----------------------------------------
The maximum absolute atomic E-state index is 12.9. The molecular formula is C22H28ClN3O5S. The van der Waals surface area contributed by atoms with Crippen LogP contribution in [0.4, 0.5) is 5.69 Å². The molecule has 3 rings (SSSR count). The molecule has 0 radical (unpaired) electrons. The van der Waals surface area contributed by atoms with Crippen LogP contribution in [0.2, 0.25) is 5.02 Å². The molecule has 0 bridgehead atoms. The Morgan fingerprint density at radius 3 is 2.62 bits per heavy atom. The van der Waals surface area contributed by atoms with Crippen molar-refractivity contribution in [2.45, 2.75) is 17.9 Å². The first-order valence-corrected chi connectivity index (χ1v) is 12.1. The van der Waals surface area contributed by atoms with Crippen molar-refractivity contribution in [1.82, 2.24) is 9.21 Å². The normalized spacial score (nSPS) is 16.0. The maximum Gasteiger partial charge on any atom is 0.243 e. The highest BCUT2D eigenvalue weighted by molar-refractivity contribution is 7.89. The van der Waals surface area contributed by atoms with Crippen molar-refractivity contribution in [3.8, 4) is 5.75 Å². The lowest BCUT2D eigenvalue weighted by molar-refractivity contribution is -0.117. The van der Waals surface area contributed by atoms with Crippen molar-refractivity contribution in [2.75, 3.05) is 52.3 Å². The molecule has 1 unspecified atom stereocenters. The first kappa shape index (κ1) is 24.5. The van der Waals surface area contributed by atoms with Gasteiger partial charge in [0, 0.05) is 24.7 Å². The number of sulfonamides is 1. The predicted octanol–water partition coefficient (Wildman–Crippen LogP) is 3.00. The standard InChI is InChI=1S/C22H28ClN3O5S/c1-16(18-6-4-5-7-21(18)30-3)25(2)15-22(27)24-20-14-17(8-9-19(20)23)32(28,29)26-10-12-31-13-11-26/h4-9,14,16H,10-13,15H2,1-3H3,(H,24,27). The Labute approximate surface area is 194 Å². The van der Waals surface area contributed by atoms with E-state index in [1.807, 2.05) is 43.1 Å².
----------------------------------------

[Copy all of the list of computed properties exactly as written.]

The maximum absolute atomic E-state index is 12.9. The molecular formula is C22H28ClN3O5S. The van der Waals surface area contributed by atoms with Crippen LogP contribution in [0.4, 0.5) is 5.69 Å². The molecule has 3 rings (SSSR count). The molecule has 0 radical (unpaired) electrons. The van der Waals surface area contributed by atoms with Crippen LogP contribution in [0.2, 0.25) is 5.02 Å². The molecule has 0 bridgehead atoms. The Morgan fingerprint density at radius 3 is 2.62 bits per heavy atom. The van der Waals surface area contributed by atoms with Crippen molar-refractivity contribution in [2.45, 2.75) is 17.9 Å². The first-order valence-corrected chi connectivity index (χ1v) is 12.1. The van der Waals surface area contributed by atoms with Crippen molar-refractivity contribution in [1.82, 2.24) is 9.21 Å². The normalized spacial score (nSPS) is 16.0. The maximum Gasteiger partial charge on any atom is 0.243 e. The highest BCUT2D eigenvalue weighted by molar-refractivity contribution is 7.89. The van der Waals surface area contributed by atoms with Crippen molar-refractivity contribution in [3.8, 4) is 5.75 Å². The lowest BCUT2D eigenvalue weighted by molar-refractivity contribution is -0.117. The van der Waals surface area contributed by atoms with Crippen molar-refractivity contribution in [2.75, 3.05) is 52.3 Å². The molecule has 1 unspecified atom stereocenters. The first kappa shape index (κ1) is 24.5. The van der Waals surface area contributed by atoms with Gasteiger partial charge in [0, 0.05) is 24.7 Å². The number of sulfonamides is 1. The predicted octanol–water partition coefficient (Wildman–Crippen LogP) is 3.00. The standard InChI is InChI=1S/C22H28ClN3O5S/c1-16(18-6-4-5-7-21(18)30-3)25(2)15-22(27)24-20-14-17(8-9-19(20)23)32(28,29)26-10-12-31-13-11-26/h4-9,14,16H,10-13,15H2,1-3H3,(H,24,27). The Labute approximate surface area is 194 Å². The van der Waals surface area contributed by atoms with E-state index in [1.807, 2.05) is 43.1 Å².